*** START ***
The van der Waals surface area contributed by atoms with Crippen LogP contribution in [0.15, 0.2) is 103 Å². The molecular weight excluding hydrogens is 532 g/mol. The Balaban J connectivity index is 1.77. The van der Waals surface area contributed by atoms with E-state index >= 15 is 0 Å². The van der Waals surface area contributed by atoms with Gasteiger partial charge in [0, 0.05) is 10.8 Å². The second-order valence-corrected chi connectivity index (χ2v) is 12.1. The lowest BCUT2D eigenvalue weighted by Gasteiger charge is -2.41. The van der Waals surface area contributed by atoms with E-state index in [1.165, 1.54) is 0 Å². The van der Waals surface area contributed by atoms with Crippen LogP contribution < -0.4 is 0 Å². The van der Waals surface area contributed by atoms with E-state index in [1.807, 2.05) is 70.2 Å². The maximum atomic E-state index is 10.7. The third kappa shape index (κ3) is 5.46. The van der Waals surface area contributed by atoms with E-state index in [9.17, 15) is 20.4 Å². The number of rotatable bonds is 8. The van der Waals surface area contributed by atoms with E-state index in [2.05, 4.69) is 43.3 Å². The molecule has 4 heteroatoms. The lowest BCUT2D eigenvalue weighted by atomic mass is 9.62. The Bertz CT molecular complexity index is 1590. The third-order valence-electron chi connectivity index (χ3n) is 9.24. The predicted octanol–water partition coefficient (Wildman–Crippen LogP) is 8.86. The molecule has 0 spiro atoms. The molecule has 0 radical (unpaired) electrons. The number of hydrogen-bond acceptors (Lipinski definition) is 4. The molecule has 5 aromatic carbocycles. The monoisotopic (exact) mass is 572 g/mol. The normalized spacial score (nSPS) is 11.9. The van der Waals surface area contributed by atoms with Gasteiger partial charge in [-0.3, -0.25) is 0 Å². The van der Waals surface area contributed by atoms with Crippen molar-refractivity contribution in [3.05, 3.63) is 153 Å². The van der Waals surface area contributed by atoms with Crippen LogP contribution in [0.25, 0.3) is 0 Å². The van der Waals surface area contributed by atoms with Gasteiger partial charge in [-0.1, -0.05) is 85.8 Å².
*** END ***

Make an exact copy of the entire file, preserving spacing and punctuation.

The van der Waals surface area contributed by atoms with Crippen LogP contribution in [0.15, 0.2) is 103 Å². The molecular weight excluding hydrogens is 532 g/mol. The Balaban J connectivity index is 1.77. The van der Waals surface area contributed by atoms with E-state index >= 15 is 0 Å². The van der Waals surface area contributed by atoms with Gasteiger partial charge in [0, 0.05) is 10.8 Å². The second-order valence-corrected chi connectivity index (χ2v) is 12.1. The lowest BCUT2D eigenvalue weighted by Gasteiger charge is -2.41. The van der Waals surface area contributed by atoms with E-state index in [1.165, 1.54) is 0 Å². The van der Waals surface area contributed by atoms with Crippen LogP contribution < -0.4 is 0 Å². The van der Waals surface area contributed by atoms with E-state index in [1.807, 2.05) is 70.2 Å². The maximum atomic E-state index is 10.7. The third kappa shape index (κ3) is 5.46. The van der Waals surface area contributed by atoms with E-state index in [9.17, 15) is 20.4 Å². The number of rotatable bonds is 8. The van der Waals surface area contributed by atoms with E-state index in [2.05, 4.69) is 43.3 Å². The molecule has 4 heteroatoms. The lowest BCUT2D eigenvalue weighted by atomic mass is 9.62. The Bertz CT molecular complexity index is 1590. The third-order valence-electron chi connectivity index (χ3n) is 9.24. The predicted octanol–water partition coefficient (Wildman–Crippen LogP) is 8.86. The molecule has 0 spiro atoms. The molecule has 0 radical (unpaired) electrons. The number of hydrogen-bond acceptors (Lipinski definition) is 4. The molecule has 5 aromatic carbocycles. The monoisotopic (exact) mass is 572 g/mol. The normalized spacial score (nSPS) is 11.9. The van der Waals surface area contributed by atoms with Gasteiger partial charge in [-0.3, -0.25) is 0 Å². The van der Waals surface area contributed by atoms with Crippen molar-refractivity contribution in [3.05, 3.63) is 153 Å². The van der Waals surface area contributed by atoms with Crippen LogP contribution in [0.25, 0.3) is 0 Å². The van der Waals surface area contributed by atoms with Gasteiger partial charge in [-0.1, -0.05) is 85.8 Å².